Discipline: Technology and Engineering
Subcategory: Biomedical Engineering
Calvin Brown - UCLA
Co-Author(s): Steve Feng: Electrical & Computer Engineering, UCLA; Derek Tseng: Electrical & Computer Engineering, UCLA; Dino Di Carlo: Bioengineering, UCLA; California NanoSystems Institute, UCLA; Jonsson Comprehensive Cancer Center, UCLA; Omai B. Garner: Department of Pathology and Laboratory Medicine, David Geffen School of Medicine, UCLA; Aydogan Ozcan: Electrical & Computer Engineering, UCLA; Bioengineering, UCLA; California NanoSystems Institute, UCLA; Department of Surgery, David Geffen School of Medicine, UCLA
The effectiveness of antibiotics has decreased over time due to the rise of antibiotic resistance in bacteria. Over-prescription of antibiotics, heavy use in agriculture, and lack of economic incentives to develop new antibiotics have all been blamed for the rise of resistant strains. Antimicrobial susceptibility testing (AST) is used to combat resistance by determining the proper combinations and concentrations of drugs to prescribe each patient. In the gold standard method, broth microdilution, patient isolates are deposited in the wells of a microplate containing antibiotics. After incubation, the wells are visually inspected for turbidity, indicating bacterial growth, the minimum inhibitory concentration (MIC) is determined for each drug, and the medication is prescribed based on the antibiotics’ observed ability to prevent growth.
Drawbacks to broth microdilution include the cost, the need for a diagnostician to manually read and record results, and the time required for growth to become clear to the naked eye. We developed a cost-effective, smartphone-based autonomous AST reader to drastically reduce the cost and labor required for AST . A 3D printed smartphone attachment houses 24 LEDs, AAA batteries, an optical diffuser, the 96-well microplate, 96 optical fibers (one per well), and an external lens. The LEDs and diffuser illuminate the wells from above, and the optical fibers transfer the transmitted light to the smartphone camera, after passing through the external lens to produce the necessary demagnification so that the entire plate can be analyzed from a single image. The user operates the system using a custom app running on the smartphone, which sends images to a local PC or a remote server, where processing is performed, and displays the results to the user in about 1 minute. The cost-effective design of the system and the use of a smartphone to send images to the cloud for processing allows our system to perform portable AST even in resource-limited settings. Our system was validated through testing of 78 clinical isolates of Klebsiella pneumoniae and comparison with the gold standard method. We achieved an average well accuracy of 98.2%, an MIC accuracy of 95.1%, a drug susceptibility accuracy of 99.2%, a very major error rate of 0%, a major error rate of 0.2%, and a minor error rate of 0.7%, which altogether surpass the FDA-defined criteria for AST.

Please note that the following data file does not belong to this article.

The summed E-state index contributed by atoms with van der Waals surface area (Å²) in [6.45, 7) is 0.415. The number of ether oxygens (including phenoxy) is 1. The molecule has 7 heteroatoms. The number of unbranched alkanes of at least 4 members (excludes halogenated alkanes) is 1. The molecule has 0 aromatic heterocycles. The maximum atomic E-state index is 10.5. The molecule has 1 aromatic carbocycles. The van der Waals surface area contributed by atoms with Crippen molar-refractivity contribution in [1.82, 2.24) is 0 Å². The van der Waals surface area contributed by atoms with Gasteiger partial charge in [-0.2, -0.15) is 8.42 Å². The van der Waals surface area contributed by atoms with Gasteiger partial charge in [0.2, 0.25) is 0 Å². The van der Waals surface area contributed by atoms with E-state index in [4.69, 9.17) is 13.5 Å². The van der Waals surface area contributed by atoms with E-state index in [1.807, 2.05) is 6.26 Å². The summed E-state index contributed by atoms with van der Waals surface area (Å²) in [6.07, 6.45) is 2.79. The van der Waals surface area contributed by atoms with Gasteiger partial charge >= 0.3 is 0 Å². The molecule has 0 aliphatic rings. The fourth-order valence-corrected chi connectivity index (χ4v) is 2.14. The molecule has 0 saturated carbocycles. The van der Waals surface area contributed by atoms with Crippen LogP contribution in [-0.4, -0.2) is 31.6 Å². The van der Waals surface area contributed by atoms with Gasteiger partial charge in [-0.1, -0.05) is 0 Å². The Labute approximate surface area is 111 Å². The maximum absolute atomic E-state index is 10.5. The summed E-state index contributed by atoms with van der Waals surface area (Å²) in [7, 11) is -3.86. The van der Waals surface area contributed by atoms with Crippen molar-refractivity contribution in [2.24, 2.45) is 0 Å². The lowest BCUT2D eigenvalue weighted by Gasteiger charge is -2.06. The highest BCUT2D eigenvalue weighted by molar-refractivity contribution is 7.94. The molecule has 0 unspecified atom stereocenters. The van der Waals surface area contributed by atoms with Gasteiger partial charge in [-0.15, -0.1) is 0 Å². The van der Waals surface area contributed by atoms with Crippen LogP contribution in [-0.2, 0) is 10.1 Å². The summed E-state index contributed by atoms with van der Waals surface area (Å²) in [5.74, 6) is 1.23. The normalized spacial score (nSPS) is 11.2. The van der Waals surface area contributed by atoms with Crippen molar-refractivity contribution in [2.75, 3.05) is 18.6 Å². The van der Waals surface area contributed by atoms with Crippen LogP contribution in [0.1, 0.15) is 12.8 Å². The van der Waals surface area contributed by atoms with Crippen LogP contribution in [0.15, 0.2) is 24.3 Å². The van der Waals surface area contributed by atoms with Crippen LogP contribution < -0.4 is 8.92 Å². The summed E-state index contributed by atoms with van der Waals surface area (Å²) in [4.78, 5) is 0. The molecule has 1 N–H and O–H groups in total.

In conclusion, our system is capable of performing cost-effective AST in resource-limited settings, without the need for a trained diagnostician. Because the system relies on an automated optical measurement instead of the trained eye of a professional, future work could enable real-time monitoring and early detection of resistance.
:  S. Feng, D. Tseng, D. D. Carlo, O. B. Garner, and A. Ozcan, ‘High-throughput and automated diagnosis of antimicrobial resistance using a cost-effective cellphone-based micro-plate reader,’ Sci. Rep., vol. 6, p. srep39203, Dec. 2016.
Funder Acknowledgement(s): NSF EFRI and NSF Graduate Research Fellowship Programs are acknowledged.
Faculty Advisor: Aydogan Ozcan, firstname.lastname@example.org
Role: As a new graduate student on this project, I have been contributing to smart system design and engineering for antimicrobial susceptibility testing using computational photonics.